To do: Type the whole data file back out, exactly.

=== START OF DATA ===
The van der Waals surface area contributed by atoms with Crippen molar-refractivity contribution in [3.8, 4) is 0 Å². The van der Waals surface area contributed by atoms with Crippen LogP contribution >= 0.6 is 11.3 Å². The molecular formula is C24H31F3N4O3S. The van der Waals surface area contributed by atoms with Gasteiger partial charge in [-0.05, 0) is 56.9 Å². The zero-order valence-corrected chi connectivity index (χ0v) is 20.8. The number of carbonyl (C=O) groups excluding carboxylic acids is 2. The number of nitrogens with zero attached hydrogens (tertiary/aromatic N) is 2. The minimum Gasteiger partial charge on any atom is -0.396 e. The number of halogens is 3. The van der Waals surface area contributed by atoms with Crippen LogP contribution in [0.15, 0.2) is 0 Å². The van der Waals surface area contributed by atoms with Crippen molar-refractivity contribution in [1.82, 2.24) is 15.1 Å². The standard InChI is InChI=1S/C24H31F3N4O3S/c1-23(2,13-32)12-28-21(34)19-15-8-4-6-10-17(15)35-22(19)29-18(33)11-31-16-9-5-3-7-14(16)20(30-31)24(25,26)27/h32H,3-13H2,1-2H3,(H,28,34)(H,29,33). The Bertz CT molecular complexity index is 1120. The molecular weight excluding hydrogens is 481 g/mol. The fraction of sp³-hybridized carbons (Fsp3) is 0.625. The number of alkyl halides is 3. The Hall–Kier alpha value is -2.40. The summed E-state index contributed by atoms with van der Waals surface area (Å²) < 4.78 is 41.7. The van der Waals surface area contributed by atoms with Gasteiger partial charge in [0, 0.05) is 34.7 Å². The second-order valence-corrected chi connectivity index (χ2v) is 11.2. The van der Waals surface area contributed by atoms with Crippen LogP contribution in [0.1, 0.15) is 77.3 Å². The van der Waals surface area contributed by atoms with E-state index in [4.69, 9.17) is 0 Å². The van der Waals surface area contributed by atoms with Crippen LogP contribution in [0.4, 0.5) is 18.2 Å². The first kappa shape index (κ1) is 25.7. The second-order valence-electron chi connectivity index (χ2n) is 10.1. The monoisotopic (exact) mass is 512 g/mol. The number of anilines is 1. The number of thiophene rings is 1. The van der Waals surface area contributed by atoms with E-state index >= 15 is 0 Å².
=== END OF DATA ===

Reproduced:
The van der Waals surface area contributed by atoms with Crippen molar-refractivity contribution in [3.8, 4) is 0 Å². The van der Waals surface area contributed by atoms with Crippen LogP contribution >= 0.6 is 11.3 Å². The molecular formula is C24H31F3N4O3S. The van der Waals surface area contributed by atoms with Gasteiger partial charge in [-0.05, 0) is 56.9 Å². The zero-order valence-corrected chi connectivity index (χ0v) is 20.8. The number of carbonyl (C=O) groups excluding carboxylic acids is 2. The number of nitrogens with zero attached hydrogens (tertiary/aromatic N) is 2. The minimum Gasteiger partial charge on any atom is -0.396 e. The number of halogens is 3. The van der Waals surface area contributed by atoms with Crippen LogP contribution in [0.15, 0.2) is 0 Å². The van der Waals surface area contributed by atoms with Crippen molar-refractivity contribution in [1.82, 2.24) is 15.1 Å². The standard InChI is InChI=1S/C24H31F3N4O3S/c1-23(2,13-32)12-28-21(34)19-15-8-4-6-10-17(15)35-22(19)29-18(33)11-31-16-9-5-3-7-14(16)20(30-31)24(25,26)27/h32H,3-13H2,1-2H3,(H,28,34)(H,29,33). The Bertz CT molecular complexity index is 1120. The molecular weight excluding hydrogens is 481 g/mol. The fraction of sp³-hybridized carbons (Fsp3) is 0.625. The number of alkyl halides is 3. The Hall–Kier alpha value is -2.40. The summed E-state index contributed by atoms with van der Waals surface area (Å²) < 4.78 is 41.7. The van der Waals surface area contributed by atoms with Gasteiger partial charge in [0, 0.05) is 34.7 Å². The second-order valence-corrected chi connectivity index (χ2v) is 11.2. The van der Waals surface area contributed by atoms with Crippen LogP contribution in [0.1, 0.15) is 77.3 Å². The van der Waals surface area contributed by atoms with E-state index in [4.69, 9.17) is 0 Å². The van der Waals surface area contributed by atoms with Crippen LogP contribution in [0.4, 0.5) is 18.2 Å². The first kappa shape index (κ1) is 25.7. The second-order valence-electron chi connectivity index (χ2n) is 10.1. The monoisotopic (exact) mass is 512 g/mol. The number of anilines is 1. The number of thiophene rings is 1. The van der Waals surface area contributed by atoms with E-state index >= 15 is 0 Å².